You've made a big commitment to stop drinking and you're ready to start the process of sobriety. But you're wondering what to expect during the first 30 days sober?
In these first 30 days, it's normal to experience emotional and mental withdrawal. This can include feelings of relief one minute and anxiety or depression the next.
When you quit drinking, your body goes through a period of physical and mental exhaustion. This leads to a variety of symptoms such as fatigue, headaches and insomnia.
While some people are able to return to their normal sleep patterns after a few days, others struggle with poor-quality sleep long after they stop drinking.
This can be a frustrating experience and it is a common fear for addicts who are trying to break the habit of alcohol abuse. However, if you are serious about quitting drinking, the discomfort is worth it.
Cravings are a hallmark of drinking and the last thing you need when you're trying to kick the habit. However, these can be easily managed with the right strategies.
In fact, some experts say that the first 30 days of sobriety is the best time to cut out all alcoholic beverages, as it helps a person's body to detoxify itself.
While you're at it, make sure to fill your diet with hydrating foods. Some examples include kale, avocados, and even tahini! This will help you power through the aforementioned alcohol-free hangover. And as a bonus, it will also help you achieve and sustain a healthier weight. So, it's definitely worth the effort! You'll be rewarded with increased energy and focus, and better sleep oh my god, a better you!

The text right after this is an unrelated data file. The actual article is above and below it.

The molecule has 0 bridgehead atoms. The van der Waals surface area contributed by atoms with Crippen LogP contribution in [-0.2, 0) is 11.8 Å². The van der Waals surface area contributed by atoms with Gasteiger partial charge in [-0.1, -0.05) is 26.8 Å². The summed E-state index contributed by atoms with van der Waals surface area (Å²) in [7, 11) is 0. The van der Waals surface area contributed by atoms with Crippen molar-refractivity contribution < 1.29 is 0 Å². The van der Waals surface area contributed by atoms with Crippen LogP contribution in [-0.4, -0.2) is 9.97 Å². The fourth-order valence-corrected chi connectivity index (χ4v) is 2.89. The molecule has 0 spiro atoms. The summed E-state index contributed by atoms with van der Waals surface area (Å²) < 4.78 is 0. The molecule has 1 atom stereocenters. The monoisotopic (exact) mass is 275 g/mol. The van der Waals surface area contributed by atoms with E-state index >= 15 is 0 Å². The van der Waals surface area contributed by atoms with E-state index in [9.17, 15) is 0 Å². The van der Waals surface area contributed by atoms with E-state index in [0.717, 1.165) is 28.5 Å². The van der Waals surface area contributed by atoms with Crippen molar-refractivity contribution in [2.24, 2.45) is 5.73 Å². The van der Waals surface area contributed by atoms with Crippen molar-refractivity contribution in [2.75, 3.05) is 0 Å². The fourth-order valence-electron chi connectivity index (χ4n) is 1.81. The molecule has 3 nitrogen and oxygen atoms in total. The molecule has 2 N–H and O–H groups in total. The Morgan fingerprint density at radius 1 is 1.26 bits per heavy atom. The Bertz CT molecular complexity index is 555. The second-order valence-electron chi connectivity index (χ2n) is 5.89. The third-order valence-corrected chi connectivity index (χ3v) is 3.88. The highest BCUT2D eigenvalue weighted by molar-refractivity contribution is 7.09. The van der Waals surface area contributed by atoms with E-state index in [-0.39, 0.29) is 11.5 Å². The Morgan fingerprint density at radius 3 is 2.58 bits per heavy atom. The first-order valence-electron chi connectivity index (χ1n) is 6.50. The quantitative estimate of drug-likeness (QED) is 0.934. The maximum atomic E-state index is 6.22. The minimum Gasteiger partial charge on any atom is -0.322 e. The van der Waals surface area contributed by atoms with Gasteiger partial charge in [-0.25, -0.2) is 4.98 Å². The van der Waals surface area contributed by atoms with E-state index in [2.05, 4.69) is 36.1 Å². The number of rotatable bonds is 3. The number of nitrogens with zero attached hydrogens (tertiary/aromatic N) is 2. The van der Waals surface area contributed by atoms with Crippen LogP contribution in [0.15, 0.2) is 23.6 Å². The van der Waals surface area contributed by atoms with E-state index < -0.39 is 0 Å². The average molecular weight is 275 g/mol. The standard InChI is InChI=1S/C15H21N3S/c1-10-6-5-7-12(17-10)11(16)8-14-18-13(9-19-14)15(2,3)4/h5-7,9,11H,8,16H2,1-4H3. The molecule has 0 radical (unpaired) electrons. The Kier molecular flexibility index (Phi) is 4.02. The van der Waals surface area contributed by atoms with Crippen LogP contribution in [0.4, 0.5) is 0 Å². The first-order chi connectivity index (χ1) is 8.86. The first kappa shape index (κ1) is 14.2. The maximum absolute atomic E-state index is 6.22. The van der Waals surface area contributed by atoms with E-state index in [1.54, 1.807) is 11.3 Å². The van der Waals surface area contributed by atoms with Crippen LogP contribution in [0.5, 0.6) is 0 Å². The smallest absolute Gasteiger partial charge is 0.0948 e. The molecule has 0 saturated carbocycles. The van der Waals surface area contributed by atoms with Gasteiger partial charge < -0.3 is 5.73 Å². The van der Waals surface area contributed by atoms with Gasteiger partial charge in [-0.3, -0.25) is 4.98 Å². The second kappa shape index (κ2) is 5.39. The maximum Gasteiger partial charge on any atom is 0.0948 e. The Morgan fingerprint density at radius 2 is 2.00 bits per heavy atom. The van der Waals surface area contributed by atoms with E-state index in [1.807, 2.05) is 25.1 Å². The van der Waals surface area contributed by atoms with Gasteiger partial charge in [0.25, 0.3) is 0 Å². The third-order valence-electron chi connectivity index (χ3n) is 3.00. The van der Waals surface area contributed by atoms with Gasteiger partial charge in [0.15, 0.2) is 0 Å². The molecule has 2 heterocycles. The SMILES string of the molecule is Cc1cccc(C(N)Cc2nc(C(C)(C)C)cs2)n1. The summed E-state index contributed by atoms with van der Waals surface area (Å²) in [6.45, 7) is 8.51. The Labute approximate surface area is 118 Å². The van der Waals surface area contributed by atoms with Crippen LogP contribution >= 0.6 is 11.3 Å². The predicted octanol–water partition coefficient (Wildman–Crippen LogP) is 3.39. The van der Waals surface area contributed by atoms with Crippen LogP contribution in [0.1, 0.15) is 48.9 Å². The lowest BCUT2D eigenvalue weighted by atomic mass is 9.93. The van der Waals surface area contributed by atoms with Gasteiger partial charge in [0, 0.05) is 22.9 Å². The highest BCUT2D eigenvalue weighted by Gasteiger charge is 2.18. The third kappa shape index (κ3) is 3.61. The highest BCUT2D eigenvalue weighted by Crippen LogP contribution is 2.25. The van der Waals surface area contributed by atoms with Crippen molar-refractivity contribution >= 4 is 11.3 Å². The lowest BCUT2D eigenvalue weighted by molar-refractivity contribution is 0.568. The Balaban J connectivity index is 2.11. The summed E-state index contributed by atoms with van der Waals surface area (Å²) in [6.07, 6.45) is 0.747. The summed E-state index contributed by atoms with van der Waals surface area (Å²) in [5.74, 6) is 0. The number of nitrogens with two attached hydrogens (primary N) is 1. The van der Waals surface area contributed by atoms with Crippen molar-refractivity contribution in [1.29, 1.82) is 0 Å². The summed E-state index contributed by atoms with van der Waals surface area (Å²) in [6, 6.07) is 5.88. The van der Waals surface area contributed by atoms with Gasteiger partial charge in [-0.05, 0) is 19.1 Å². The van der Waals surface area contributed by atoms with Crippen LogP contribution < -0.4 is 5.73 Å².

In early recovery, a person is often dealing with a lot of anxiety. This is due to the loss of their coping tool, alcohol.
Often, it can be a good idea to find alternative ways of coping with anxiety. This can be through meditation, exercise or spending time outdoors.
It is also important to create a support network of people you can call when you need to talk. These people will know how to help you through this stressful and anxious phase in your journey.
In addition, if you are struggling with an anxiety disorder or another mental health issue, it is important to get treatment for that as well. Studies show that people who have these disorders are three times more likely to develop alcohol use disorder, which is why tackling these issues together is crucial to your recovery success.
It can be a real challenge to navigate early sobriety, especially when you feel the pain of withdrawal. Some people even find that they suffer from depression in this time.
However, the good news is that depression is often a temporary thing that will pass. Understanding why it happens can help you get through this difficult phase with a healthy mind and body.
If you are struggling with depression, it is important to reach out for help. This will reduce your chances of relapse and allow you to have a happier, healthier life sober.
Insomnia is a common problem for those in detox and during the early stages of recovery. In fact, it has been found that the occurrence of insomnia is five times higher for those in early recovery than in the general population.
Insomnia affects every part of your body and can have negative effects on your mental health and well-being. It can lead to increased anxiety, irritability and fatigue that can negatively impact your ability to stay sober long-term.
If you are experiencing problems with insomnia, it is important to seek treatment as soon as possible. Insomnia is a treatable condition that can be treated with medication and cognitive behavioral therapy (CBT) for insomnia.